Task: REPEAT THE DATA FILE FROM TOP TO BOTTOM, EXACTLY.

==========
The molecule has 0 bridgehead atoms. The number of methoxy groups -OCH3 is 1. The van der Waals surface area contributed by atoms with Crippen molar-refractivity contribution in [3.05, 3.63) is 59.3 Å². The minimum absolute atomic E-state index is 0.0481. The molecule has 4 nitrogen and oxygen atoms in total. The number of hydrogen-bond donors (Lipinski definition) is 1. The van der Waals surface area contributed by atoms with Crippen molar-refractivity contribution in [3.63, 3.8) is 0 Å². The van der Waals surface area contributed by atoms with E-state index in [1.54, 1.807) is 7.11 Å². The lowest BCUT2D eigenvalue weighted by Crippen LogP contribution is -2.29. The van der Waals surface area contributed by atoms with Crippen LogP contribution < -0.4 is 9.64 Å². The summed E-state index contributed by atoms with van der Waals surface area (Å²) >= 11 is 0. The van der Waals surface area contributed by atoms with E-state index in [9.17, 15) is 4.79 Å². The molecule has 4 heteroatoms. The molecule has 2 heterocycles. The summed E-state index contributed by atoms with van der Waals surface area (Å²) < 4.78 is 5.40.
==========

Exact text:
The molecule has 0 bridgehead atoms. The number of methoxy groups -OCH3 is 1. The van der Waals surface area contributed by atoms with Crippen molar-refractivity contribution in [3.05, 3.63) is 59.3 Å². The minimum absolute atomic E-state index is 0.0481. The molecule has 4 nitrogen and oxygen atoms in total. The number of hydrogen-bond donors (Lipinski definition) is 1. The van der Waals surface area contributed by atoms with Crippen molar-refractivity contribution in [3.63, 3.8) is 0 Å². The van der Waals surface area contributed by atoms with E-state index in [1.54, 1.807) is 7.11 Å². The lowest BCUT2D eigenvalue weighted by Crippen LogP contribution is -2.29. The van der Waals surface area contributed by atoms with Crippen LogP contribution < -0.4 is 9.64 Å². The summed E-state index contributed by atoms with van der Waals surface area (Å²) >= 11 is 0. The van der Waals surface area contributed by atoms with E-state index in [9.17, 15) is 4.79 Å². The molecule has 4 heteroatoms. The molecule has 2 heterocycles. The summed E-state index contributed by atoms with van der Waals surface area (Å²) < 4.78 is 5.40.